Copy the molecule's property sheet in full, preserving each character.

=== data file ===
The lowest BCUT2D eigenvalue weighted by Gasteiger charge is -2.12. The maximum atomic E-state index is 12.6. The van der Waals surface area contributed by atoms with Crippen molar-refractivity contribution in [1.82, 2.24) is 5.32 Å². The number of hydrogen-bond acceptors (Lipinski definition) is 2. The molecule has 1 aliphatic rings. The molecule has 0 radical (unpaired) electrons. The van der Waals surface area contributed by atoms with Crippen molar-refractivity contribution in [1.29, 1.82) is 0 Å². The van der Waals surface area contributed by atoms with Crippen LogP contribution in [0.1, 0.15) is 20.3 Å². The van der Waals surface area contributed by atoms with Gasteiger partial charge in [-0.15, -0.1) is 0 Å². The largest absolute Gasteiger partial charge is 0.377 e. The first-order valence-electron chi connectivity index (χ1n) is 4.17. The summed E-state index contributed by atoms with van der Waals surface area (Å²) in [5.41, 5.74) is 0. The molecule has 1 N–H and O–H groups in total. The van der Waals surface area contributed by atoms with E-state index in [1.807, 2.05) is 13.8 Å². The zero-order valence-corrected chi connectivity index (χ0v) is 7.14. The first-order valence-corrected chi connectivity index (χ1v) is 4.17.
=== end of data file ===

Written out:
The lowest BCUT2D eigenvalue weighted by Gasteiger charge is -2.12. The maximum atomic E-state index is 12.6. The van der Waals surface area contributed by atoms with Crippen molar-refractivity contribution in [1.82, 2.24) is 5.32 Å². The number of hydrogen-bond acceptors (Lipinski definition) is 2. The molecule has 1 aliphatic rings. The molecule has 0 radical (unpaired) electrons. The van der Waals surface area contributed by atoms with Crippen molar-refractivity contribution in [1.29, 1.82) is 0 Å². The van der Waals surface area contributed by atoms with Crippen LogP contribution in [0.1, 0.15) is 20.3 Å². The van der Waals surface area contributed by atoms with Gasteiger partial charge in [-0.15, -0.1) is 0 Å². The largest absolute Gasteiger partial charge is 0.377 e. The first-order valence-electron chi connectivity index (χ1n) is 4.17. The summed E-state index contributed by atoms with van der Waals surface area (Å²) in [5.41, 5.74) is 0. The molecule has 1 N–H and O–H groups in total. The van der Waals surface area contributed by atoms with E-state index in [1.807, 2.05) is 13.8 Å². The zero-order valence-corrected chi connectivity index (χ0v) is 7.14. The first-order valence-corrected chi connectivity index (χ1v) is 4.17.